Research & policy
More in this section
StopWatch's Research and Policy Group conducts research and public events on a number of areas relating to stop and search policy and practice, with the aim of ensuring that the public debate and decision-making of policy makers is informed by an evidence-based approach.
The StopWatch Research and Policy Group is made up of academics, those most affected by the use of stop and search, their parents or guardians and members of the public. It raises awareness of a number of areas relating to stop and search, outlined below. To attend our regular public seminars or other events, please check out our events page.
Stop and Account
In March 2011, the government introduced changes to the Police and Criminal Evidence Act (PACE) Code of Practice A, which governs the use and recording of stop and search. Police forces have been given the discretion to choose whether or not to record ‘stop and account’ and to reduce the recording of stop and search. The changes were made with little consultation despite it threatening to undermine established monitoring structures and erode mechanisms of accountably.
Read our briefing paper, which answer some of the key questions around the recording of police stops: “Carry on Recording” Why police stops should still be recorded, May 2011
Schedule 7 of the Terrorism Act 2000 provides powers in ports and airports for ‘examining officers’to stop, question and/or detain people, if they believe that they are engaged in acts of terrorism, without the need for any reasonable suspicion. Schedule 7 is a highly intrusive stop power and operating outside of the regulatory framework that covers other (police) powers of stop and search. Individuals stopped under the power are not under arrest but may be detained for up to 6 hours wherein they may be questioned; searched (as well as their belongings and vehicles); strip-searched; have data from their electronic items including laptops, mobile phones or tablet PCs; and have samples of their DNA & fingerprints taken from them and placed on the database of convicted terrorists regardless of the outcome of the encounter.
Data from the 2011 British Crime Survey has estimated that 10% of adults in England and Wales are subject to a traffic stop every year. Of those stopped, a disproportionate number are of non-white ethnicities. In the years 2008-2011, 11% of white people reported being stopped while in a vehicle, compared with 33% of those from mixed black and white ethnicities and 18% black Caribbean and Asian Muslim.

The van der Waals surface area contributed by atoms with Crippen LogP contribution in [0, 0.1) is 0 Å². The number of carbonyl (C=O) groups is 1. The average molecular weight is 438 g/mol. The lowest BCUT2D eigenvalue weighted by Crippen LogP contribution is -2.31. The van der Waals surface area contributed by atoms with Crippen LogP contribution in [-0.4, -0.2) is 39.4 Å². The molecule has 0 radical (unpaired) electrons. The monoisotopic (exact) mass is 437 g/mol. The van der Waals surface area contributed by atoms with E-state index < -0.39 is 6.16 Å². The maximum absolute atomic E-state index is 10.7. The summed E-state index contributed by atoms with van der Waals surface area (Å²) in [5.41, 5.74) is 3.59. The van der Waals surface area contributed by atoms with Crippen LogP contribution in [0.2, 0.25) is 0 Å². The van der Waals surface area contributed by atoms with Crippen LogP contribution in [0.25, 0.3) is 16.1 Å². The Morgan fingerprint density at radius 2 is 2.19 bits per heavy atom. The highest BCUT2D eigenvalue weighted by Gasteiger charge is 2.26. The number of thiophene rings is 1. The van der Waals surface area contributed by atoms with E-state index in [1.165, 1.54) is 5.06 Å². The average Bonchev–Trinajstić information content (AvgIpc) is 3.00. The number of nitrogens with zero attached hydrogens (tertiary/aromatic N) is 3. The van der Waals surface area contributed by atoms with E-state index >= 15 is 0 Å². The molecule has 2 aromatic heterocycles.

The British Crime Survey is one of few sources of information on the use of section 163 of the Road Traffic Act 1988. Under the power, police officers are not required to record stops that do not lead to a search. This has lead to a significant information gap how the power is being used, and to what extent. StopWatch is continuing concrete research in the area. More information on the methodology of our research with the British Crime Survey’s statistics is available here, and media coverage here.
Her Majesty's Inspectorate of Constabulary (HMIC), the national body responsible for inspecting whether police forces are operating efficiently and effectively, recently highlighted the lack of recording and expressed concerns that people from minority ethnic backgrounds were being disproportionately targeted under traffic stops, less likely to be given an explanation as to why they were being stopped and having their vehicle searched and that they were also less likely to be stopped for a valid reason. The HMIC recommended that the Home Office introduce a statutory duty upon all police forces requiring that these encounters be recorded, that data recorded should be made public and that guidance should be developed for officers using those powers.
Recent data has revealed that people from black and minority ethnic backgrounds account for more than half of those strip searched after arrest by the London Metropolitan police in the past 3 years. Current regulations do not require the recording of strip searches before arrest, raising concern for the effective monitoring of police practice in this area.
Recent Freedom of Information (FOI) requests to 43 police forces yielded 5 responses or partial responses. There is currently no centralized collection of records of strip search practices and the majority of forces refused to provide information on grounds of cost, while a significant number of forces didn't record data. Of those that responded, it was revealed that between 2010 and 2013, 54 17-year-olds, 52 16-year-olds, 37 15-year-olds, 18 14-year-olds, eight 13-year-olds and two 12-year-olds were searched with their clothing being removed. In Cambridgeshire, out of 34 of these 'intimate searches', 2 led to 'found property', and one led to arrest. There were also incidents of strip searches being carried out in 'public toilets' and a bus station ticket office.
StopWatch will be continuing research in the area. More information on the data aquired through FOI requests is available here.
The StopWatch Research and Policy Group contributes to consultations both nationally and internationally.